1. having the function of deliberating, as a legislative assembly
2. having to do with policy; dealing with the wisdom and expediency of a proposal
What struck me about Packer's article is, as Sen. Merkley mentions in the article, is how there really isn't any deliberation. There isn't debate. There's posturing, procedural maneuvering, and pedantic speeches given to CSPAN cameras, but no deliberation.
The Senate has been reduced from what de Toucheville once described as a place where "they represent only the lofty thoughts [of the nation] and the generous instincts animating it, not the petty passions," to a place where arcane rules are wielded to grind everything to a halt.
I think there are 3 reasons for this:
2) Eternal Elections
3) A perversion of well-intentioned rules
The Constant Cash Scramble
I once read that a Congressperson needs to raise $10,000 per week from the moment they take office in order to be competitive in the next election. The infusion of money into the political system is not new, but the seeming acceleration of that infusion should frighten people. Sure every voter gets a vote, but how is that going to compete against a few million dollars from a specific industry with a targeted agenda? The Senators now serving have to play to these interests because this is where the big dollars are coming from. That means a lot of little favors that snowball into big hurdles for really moving things forward.
The Eternal Election
If you watch cable news, when's the last time you heard "possible presidential candidate, so and so?" Our media has become captured by the horse race and so have our elected officials. For the Senate that means really just three days of legislating every week. It also means the senators aren't talking to each other. They aren't spending time together. This isn't a wish for Harry Reid and Richard Shelby to go skipping down the Capitol steps together, but if you don't know someone how can you hope to negotiate with them? If you don't trust, don't know enough to respect them how do you deliberate anything? What's clear from Packer's article is you don't.
Most of us know there's a rule in the Senate that any senator can place an anonymous hold on an appointee and that rule has been used rather frequently (and frivolously) in the recent past. What I did not know until reading Packer's article was that the hold was originally intended to give a Senator that had to travel some distance (on horseback no less) to hold up confirmation until they could ask the appointee questions. It was never intended to be an instrument to hold an administration hostage. This is one example of several that Packer outlines where rules with good intentions have been perverted to satisfy a senator's "petty passions."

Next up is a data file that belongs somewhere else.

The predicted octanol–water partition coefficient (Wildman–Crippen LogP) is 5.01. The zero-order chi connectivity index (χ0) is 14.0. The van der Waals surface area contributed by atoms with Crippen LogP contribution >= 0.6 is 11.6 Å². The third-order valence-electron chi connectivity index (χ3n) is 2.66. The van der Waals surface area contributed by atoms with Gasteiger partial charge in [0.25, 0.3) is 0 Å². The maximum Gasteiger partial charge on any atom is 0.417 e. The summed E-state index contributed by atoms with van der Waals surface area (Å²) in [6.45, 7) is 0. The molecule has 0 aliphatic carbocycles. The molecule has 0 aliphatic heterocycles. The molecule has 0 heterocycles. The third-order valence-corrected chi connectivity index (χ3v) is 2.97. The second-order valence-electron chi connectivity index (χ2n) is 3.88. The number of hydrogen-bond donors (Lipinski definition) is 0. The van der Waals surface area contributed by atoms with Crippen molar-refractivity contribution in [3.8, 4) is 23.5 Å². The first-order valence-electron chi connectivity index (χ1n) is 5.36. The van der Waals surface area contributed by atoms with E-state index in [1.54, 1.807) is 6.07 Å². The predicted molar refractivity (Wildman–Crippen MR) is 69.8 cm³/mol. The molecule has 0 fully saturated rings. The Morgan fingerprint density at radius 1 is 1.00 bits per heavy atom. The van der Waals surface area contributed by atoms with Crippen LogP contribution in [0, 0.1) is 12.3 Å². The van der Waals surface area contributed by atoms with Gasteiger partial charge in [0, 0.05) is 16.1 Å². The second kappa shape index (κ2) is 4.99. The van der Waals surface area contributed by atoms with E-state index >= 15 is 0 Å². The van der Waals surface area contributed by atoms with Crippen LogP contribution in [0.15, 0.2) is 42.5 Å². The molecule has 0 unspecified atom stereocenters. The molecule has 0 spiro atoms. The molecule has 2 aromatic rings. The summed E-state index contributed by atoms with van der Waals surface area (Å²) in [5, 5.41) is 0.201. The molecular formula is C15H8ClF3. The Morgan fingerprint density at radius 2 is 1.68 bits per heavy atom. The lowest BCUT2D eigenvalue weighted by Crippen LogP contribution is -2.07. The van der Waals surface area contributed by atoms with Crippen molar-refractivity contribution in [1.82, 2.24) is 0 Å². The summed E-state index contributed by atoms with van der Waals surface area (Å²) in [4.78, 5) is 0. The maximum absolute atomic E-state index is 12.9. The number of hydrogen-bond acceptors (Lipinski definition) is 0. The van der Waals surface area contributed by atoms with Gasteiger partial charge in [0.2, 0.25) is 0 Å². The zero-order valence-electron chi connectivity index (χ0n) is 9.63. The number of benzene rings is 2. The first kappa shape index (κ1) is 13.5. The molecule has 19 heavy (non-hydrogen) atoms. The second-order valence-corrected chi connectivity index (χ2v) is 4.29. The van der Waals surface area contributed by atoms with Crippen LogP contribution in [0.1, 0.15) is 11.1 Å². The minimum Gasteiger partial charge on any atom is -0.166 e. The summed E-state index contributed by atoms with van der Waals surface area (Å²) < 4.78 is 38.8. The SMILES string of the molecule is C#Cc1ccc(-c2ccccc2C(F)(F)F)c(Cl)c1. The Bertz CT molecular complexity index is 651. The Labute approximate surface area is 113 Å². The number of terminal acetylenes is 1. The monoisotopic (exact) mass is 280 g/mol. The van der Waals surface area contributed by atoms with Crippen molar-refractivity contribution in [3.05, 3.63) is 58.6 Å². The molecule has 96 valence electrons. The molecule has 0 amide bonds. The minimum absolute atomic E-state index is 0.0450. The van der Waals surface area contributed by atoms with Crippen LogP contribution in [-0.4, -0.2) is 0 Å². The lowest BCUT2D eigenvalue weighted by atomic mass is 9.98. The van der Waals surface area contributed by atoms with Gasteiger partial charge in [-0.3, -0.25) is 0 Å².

So what do we do about it?
If these are the main reasons (I'm quite certain there are others) then what is to be done to change things? First, we have to start taking the money out of politics. The Supreme Court set us back with that with the Citizens United decision. I, like many liberals, disagreed with that decision for one main reason. The decision, in essence, equated money with free speech. I think this is a dangerous precedent and a threat to a democracy. If we are truly a country of "one person, one vote" then we need to ensure that the rules of campaigns and fundraising follows along similar lines. This would allow senators to think grander and not feel so beholden to special interests.
Second, we need the media to stop reporting the horserace and start reporting the issues. There's a disincentive to do this. The horserace is cheap to report, flashy, and constantly evolving to satisfy the appetite of a news cycle that people feel the urge to constantly feed. But if the consumer demanded more, if it was as much about policy as it is about personality we would be taking a step in the right direction.
Third, the Senate needs to take steps to fix itself. This is probably the hardest and most perplexing aspect. The only people that can make the Senate more efficient are the same people that made it inefficient. There are some freshmen senators with an eye towards a rules change, but the old-timers are hesitant and as the freshmen become the old-timers they will likely be co-opted by the system they currently loathe. The Senate has the power to change, perhaps it lies in the people to give them the will.
The cynic in me figures there will be a rash of blog posts (not unlike this one) decrying the Senate and urging change. That drum beat will quickly fade and nothing will happen. The optimist in me thinks that maybe these young guns in the Senate will force some change. The revolutionary in me thinks we're reaching a tipping point in our government, a dangerous tipping point where the people see the ineffectiveness of government and lash out against it. This could be a time of renewal and positive realignment where Congress can get back to the people's business. But there is so much anger, so much rage focused on an enemy, but not an alternative that this realignment could be a major step backward.
We did this to ourselves. We are all of us complicit in the degradation of a once deliberative body. We have the power to make the changes needed. Do we too have the will? The humility? The attention span?
David Broder steals my line. Irrelevant that his was published before mine.